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The Electric 3D printer combines three ideas to make a fourth. The three are:

  1. The reverse-CT scan 3D printing technique from Berkeley and Lawrence Livermore,
  2. The open-source electric 3D scanning technique for 3D reconstruction from Spectra, and
  3. Electropolymerisation.

My overall synthesis of the three is to use an electric current to make a liquid plastic monomer polymerise to a solid in such a way that it forms a 3-dimensional object with a specified shape, and to do that with a single scan in a time of (I hope…) a few seconds. Let me start by describing the three precursor technologies in more detail:

Berkeley Livermore Process

The Berkeley/Livermore system [thanks to B. E. Kelly et al., Science 10.1126/science.aau7114 (2019)].

Firstly, the Berkeley/Livermore system. What they do is to shine a light pattern from a digital projector into a bath of liquid monomer that contains a photoinitiator. Where a sufficient intensity of light falls, the monomer polymerises to form a solid. So far this description is like a conventional low-cost SLA system; but the really clever bit is that they treat the 3D object to be printed as if it were a CT scan. The light field is modulated in intensity as if it were (for example) X-rays passing through a patient on a scanner, and they rotate the scan so that a complete solid is formed in a single rotation in a matter of seconds. Computing the CT-scanner Radon Transform of a 3D-printing STL file is mathematically and computationally straightforward (it’s essentially just like ray-tracing for computer graphics). Neatly, their system does not need allowances to be made for refraction as the light enters the transparent rotating cylindrical bath containing the liquid monomer, because they submerge that in another bath that is rectangular, and so has flat faces for the light to pass through.


A preliminary scan of lung cross-section by the Spectra system [thanks to the Spectra Crowdfunder page].

Secondly, the Spectra system. This is an alternative way of CT scanning that does not use X-rays, but instead uses electric current. What they do is to place the object to be scanned in a bath of conducting liquid, and then apply a voltage from two small point-like electrodes on opposite sides of it and measure the current. The current takes multiple paths through the liquid around and through the object to be scanned, of course. But they then rotate the electrodes and repeat the measurement from a slightly different direction, just like rotating the X-ray source and the opposite detector in a conventional CT scanner. By repeatedly doing this they can gather enough information to construct a cross section of the object being scanned. By moving the electrodes at right angles to the cross section by a fraction of a millimetre and repeating the process they can make a stack of scans to digitise the scanned object as a full 3D solid. In practice more than two electrodes are used, and the current is switched electronically between them; this reduces mechanical complexity and increases speed.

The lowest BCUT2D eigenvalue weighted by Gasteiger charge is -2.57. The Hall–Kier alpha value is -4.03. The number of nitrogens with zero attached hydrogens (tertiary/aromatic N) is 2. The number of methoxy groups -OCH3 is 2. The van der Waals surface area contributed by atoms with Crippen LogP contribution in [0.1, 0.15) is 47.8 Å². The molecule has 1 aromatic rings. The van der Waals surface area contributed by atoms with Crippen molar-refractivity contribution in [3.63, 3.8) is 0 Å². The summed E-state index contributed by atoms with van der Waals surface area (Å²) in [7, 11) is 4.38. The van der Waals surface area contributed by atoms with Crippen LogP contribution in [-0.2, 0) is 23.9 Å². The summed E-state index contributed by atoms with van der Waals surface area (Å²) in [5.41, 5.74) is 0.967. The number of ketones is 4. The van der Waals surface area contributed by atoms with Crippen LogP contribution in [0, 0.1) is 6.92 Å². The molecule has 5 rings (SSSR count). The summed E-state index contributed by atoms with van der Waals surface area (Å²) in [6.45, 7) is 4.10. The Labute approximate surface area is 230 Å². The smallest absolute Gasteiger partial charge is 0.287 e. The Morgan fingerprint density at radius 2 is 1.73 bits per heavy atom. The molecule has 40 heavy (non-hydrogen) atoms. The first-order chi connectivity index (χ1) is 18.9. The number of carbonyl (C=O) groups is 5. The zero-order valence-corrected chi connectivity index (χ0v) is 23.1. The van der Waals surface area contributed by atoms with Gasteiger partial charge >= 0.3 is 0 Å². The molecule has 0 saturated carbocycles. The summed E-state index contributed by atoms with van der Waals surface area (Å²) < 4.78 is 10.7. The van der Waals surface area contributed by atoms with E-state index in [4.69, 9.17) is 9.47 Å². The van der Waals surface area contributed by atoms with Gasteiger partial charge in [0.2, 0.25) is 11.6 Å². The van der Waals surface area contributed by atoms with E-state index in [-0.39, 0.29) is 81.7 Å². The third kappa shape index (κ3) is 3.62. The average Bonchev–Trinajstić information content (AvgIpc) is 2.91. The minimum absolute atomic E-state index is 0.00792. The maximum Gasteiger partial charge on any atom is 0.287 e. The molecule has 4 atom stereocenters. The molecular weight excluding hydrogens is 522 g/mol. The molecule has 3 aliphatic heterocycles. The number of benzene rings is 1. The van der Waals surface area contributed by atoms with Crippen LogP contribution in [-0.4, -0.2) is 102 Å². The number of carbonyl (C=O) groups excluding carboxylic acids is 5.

Nanowires made on a surface by electropolymerisation; scale bar is 10 μm [thanks to the Science Direct article on electropolymerisation].

Thirdly, Electropolymerisation. The clue here is in the name – this is causing a liquid monomer to polymerise to a solid by passing electricity through it rather than light (or other forms of energy).


The Electric 3D Printing system proposed here.

I hope you can now see how these three concepts could work together. My idea is to have a bath of monomer engineered to polymerise using an electric current. In place of shining light through it like the Berkeley/Livermore system, the current is programmed using the reverse of the Spectra system. In its final form (shown in the diagram above), one would have a cylindrical bath containing the liquid monomer. The walls of the bath would have a fine array of electrodes in a square grid over their entire area (the grid would be finer than in the diagram). These would be addressed by a controlling computer to pass electric currents through the liquid monomer in such a way as to solidify it just where required to form the 3D solid defined by an STL file (as in conventional 3D printing). The machine would have no moving parts, and the solid would be formed in (I hope) a few seconds.

The entire machine could, of course, be printed in a conventional two-filament RepRap if one filament were conducting.

The primary purpose of this blog post is to get my Electric 3D Printing idea out as open-source, and to establish it as prior art so that it cannot be patented.

Finally, and very speculatively, an even more ambitious possibility would be to move from organic chemistry to inorganic, and to replace the bath of monomer with an electrolyte such as copper acetate or copper sulphate. It might then be possible to cause the copper to precipitate at any location in 3D space if the pattern of electric currents through the liquid could be got right. The dense copper would settle out of solution, of course, so the process would have to start at the bottom of the bath and work up. I think that this idea would be much more difficult to make work than the polymerisation one. The reason is that I expect that the polymerisation system would turn out to rely on engineering a non-linear response in the polymerisation reaction to current: probably something like a sigmoid function. That would be very difficult (or even impossible) to do with metal deposition, which is a strictly linear Avogadro’s-number-and-coulombs phenomenon like electro-plating.

But if it could be made to work, we could then 3D-print a complete solid copper object at room temperature. Or, for that matter, a titanium one…

Adrian Bowyer

25 July 2019